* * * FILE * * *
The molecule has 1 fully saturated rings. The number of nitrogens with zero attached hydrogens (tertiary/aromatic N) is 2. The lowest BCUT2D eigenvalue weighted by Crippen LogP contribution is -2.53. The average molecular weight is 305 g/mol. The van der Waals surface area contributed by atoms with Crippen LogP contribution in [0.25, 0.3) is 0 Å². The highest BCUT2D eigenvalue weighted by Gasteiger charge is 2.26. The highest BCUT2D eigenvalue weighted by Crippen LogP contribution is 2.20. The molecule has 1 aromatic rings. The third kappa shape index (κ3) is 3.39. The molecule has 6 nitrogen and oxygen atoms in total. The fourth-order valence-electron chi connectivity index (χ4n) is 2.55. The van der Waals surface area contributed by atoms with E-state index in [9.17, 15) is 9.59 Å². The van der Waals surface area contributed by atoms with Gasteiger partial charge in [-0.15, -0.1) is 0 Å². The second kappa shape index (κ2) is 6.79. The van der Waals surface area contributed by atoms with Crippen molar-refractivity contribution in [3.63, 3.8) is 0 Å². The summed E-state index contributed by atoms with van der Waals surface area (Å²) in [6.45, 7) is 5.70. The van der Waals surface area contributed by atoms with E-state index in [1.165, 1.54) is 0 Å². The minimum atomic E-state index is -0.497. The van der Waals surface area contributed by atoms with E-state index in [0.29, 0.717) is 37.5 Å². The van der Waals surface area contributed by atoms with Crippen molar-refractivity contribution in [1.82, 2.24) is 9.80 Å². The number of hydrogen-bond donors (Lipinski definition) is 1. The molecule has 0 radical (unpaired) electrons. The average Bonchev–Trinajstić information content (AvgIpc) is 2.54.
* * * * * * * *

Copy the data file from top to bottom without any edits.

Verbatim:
The molecule has 1 fully saturated rings. The number of nitrogens with zero attached hydrogens (tertiary/aromatic N) is 2. The lowest BCUT2D eigenvalue weighted by Crippen LogP contribution is -2.53. The average molecular weight is 305 g/mol. The van der Waals surface area contributed by atoms with Crippen LogP contribution in [0.25, 0.3) is 0 Å². The highest BCUT2D eigenvalue weighted by Gasteiger charge is 2.26. The highest BCUT2D eigenvalue weighted by Crippen LogP contribution is 2.20. The molecule has 1 aromatic rings. The third kappa shape index (κ3) is 3.39. The molecule has 6 nitrogen and oxygen atoms in total. The fourth-order valence-electron chi connectivity index (χ4n) is 2.55. The van der Waals surface area contributed by atoms with E-state index in [9.17, 15) is 9.59 Å². The van der Waals surface area contributed by atoms with Gasteiger partial charge in [-0.15, -0.1) is 0 Å². The second kappa shape index (κ2) is 6.79. The van der Waals surface area contributed by atoms with Crippen molar-refractivity contribution in [3.63, 3.8) is 0 Å². The summed E-state index contributed by atoms with van der Waals surface area (Å²) in [6.45, 7) is 5.70. The van der Waals surface area contributed by atoms with E-state index in [1.165, 1.54) is 0 Å². The minimum atomic E-state index is -0.497. The van der Waals surface area contributed by atoms with E-state index in [0.29, 0.717) is 37.5 Å². The van der Waals surface area contributed by atoms with Crippen molar-refractivity contribution in [1.82, 2.24) is 9.80 Å². The number of hydrogen-bond donors (Lipinski definition) is 1. The molecule has 0 radical (unpaired) electrons. The average Bonchev–Trinajstić information content (AvgIpc) is 2.54.